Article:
By the middle of the 18th century, most Indian groups at the edge of Euro settlement had become "enclave or refugee communities," largely thanks to disease as well as war.
"But weak connections with the Atlantic economy and a sparse colonial population, in the long run, actually helped buffer Louisiana's relations with Lower MS Valley Indians by containing commercial agriculture within geographical and economic limits. The production of crops and furs for export expanded together at a slow rate of growth. By the 1760s, when new forces entered the region, the frontier exchange economy had come to dominate the livelihood of most Indians, slaves, and settlers." 104
Due to the treaties that concluded the Seven Years' War, France gave Louisiana to Spain, and Britain gained everything east of the MS river above Lake Pontchartrain, making the river the boundary between the two big Euro empires in North America. Both governments began pushing colonization after 1763. "The short-lived revolt of New Orleans merchants and planters against Spanish authority is the best-known but not the only form of economic recalcitrance employed during the transitional period. Settlers, slaves, and Indians accommodated to and resisted the newly emerging economic order by pursuing customary production and marketing practices, which now become more like strategies for survival." (107) Blacks began to use the border to flee from one political authority to another, but imperial officials would cooperate in returning runaway slaves, while traditional subsistence strategies like pilfering and petty trade were suppressed.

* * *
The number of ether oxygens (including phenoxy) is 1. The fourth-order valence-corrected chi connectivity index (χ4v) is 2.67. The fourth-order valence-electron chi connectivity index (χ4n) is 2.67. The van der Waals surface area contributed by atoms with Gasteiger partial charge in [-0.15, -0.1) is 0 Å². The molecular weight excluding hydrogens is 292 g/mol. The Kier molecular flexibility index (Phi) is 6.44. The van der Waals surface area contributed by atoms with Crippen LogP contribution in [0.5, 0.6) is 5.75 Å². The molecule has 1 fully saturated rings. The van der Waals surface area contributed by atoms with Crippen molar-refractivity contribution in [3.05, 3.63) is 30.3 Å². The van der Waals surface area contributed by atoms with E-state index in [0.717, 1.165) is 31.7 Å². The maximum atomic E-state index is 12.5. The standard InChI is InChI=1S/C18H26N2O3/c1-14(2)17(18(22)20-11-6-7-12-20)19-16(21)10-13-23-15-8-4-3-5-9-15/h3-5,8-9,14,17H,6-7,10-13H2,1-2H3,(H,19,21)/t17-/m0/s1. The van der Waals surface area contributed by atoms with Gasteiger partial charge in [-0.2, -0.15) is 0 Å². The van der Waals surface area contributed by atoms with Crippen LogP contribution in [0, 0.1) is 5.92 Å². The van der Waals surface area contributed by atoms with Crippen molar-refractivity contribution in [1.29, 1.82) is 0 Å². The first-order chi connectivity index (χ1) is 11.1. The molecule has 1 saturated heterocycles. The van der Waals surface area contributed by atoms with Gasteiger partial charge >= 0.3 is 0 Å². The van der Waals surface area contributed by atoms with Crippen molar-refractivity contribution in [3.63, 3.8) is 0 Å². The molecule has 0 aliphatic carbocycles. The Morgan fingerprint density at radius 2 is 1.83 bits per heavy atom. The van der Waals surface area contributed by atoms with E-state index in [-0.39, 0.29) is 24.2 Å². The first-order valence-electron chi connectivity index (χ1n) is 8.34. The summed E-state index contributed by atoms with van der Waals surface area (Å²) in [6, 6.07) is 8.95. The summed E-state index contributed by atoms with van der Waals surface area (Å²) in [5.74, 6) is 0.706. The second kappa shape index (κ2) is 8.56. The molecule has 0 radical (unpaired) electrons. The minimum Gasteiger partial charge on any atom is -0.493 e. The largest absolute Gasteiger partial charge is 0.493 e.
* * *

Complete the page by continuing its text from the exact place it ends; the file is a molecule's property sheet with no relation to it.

The Treaty of 1783 ceded all of Florida below the 31st parallel to Spain and everything else east of the MS to the new US. The period between these treaties set the stage for more dramatic changes that would follow, demonstrating the early consolidation of a plantation and export-driven market economy. The changes initiated between 1763 and 1783 would only accelerate, as racial lines stratified in the plantation system and the fur trade became increasingly monopolized by "a few merchant houses." (274) "Tribes east of the MS confronted larger quantities of alcohol, physical abuse and land encroachment from a rising number of English traders just as their diplomatic leverage began to topple." (268)
Usner insists that the old ways may have been crushed under the heel of the advancing plantation economy in the Lower MS Valley, but they persisted on a small scale long after the "frontier exchange economy" fell apart. As proof, he points to "itinerant camps of Indians selling games and herbs" in the nineteenth century, and African American street peddlers in Natchez and New Orleans. People clung to these old ways to survive since there was little place for Indians in the plantation system and the new order abhorred any black autonomy. He also argues that food, like okra and rice, is the best evidence of lasting traditions from the lost world of the 18th century.